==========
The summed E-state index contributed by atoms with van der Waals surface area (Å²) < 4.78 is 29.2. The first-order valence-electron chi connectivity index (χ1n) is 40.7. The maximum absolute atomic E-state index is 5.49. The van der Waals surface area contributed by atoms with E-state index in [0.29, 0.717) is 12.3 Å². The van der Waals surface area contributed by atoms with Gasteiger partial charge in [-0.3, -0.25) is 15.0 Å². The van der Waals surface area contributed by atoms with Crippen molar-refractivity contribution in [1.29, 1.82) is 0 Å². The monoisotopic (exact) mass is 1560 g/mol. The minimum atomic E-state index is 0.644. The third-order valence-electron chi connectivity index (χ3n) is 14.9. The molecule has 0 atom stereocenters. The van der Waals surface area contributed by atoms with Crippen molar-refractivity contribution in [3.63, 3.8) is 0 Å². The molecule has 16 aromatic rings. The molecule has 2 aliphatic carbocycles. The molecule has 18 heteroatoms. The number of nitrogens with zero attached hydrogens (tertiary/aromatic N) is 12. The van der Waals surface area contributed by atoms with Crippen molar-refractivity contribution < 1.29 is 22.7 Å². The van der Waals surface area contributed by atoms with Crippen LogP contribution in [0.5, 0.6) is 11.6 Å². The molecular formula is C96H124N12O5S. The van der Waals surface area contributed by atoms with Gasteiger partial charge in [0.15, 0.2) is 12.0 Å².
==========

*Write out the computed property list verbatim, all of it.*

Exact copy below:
The summed E-state index contributed by atoms with van der Waals surface area (Å²) < 4.78 is 29.2. The first-order valence-electron chi connectivity index (χ1n) is 40.7. The maximum absolute atomic E-state index is 5.49. The van der Waals surface area contributed by atoms with E-state index in [0.29, 0.717) is 12.3 Å². The van der Waals surface area contributed by atoms with Gasteiger partial charge in [-0.3, -0.25) is 15.0 Å². The van der Waals surface area contributed by atoms with Crippen molar-refractivity contribution in [1.29, 1.82) is 0 Å². The monoisotopic (exact) mass is 1560 g/mol. The minimum atomic E-state index is 0.644. The third-order valence-electron chi connectivity index (χ3n) is 14.9. The molecule has 0 atom stereocenters. The van der Waals surface area contributed by atoms with Crippen molar-refractivity contribution in [3.63, 3.8) is 0 Å². The molecule has 16 aromatic rings. The molecule has 2 aliphatic carbocycles. The molecule has 18 heteroatoms. The number of nitrogens with zero attached hydrogens (tertiary/aromatic N) is 12. The van der Waals surface area contributed by atoms with Crippen molar-refractivity contribution < 1.29 is 22.7 Å². The van der Waals surface area contributed by atoms with Crippen LogP contribution in [0.5, 0.6) is 11.6 Å². The molecular formula is C96H124N12O5S. The van der Waals surface area contributed by atoms with Gasteiger partial charge in [0.15, 0.2) is 12.0 Å².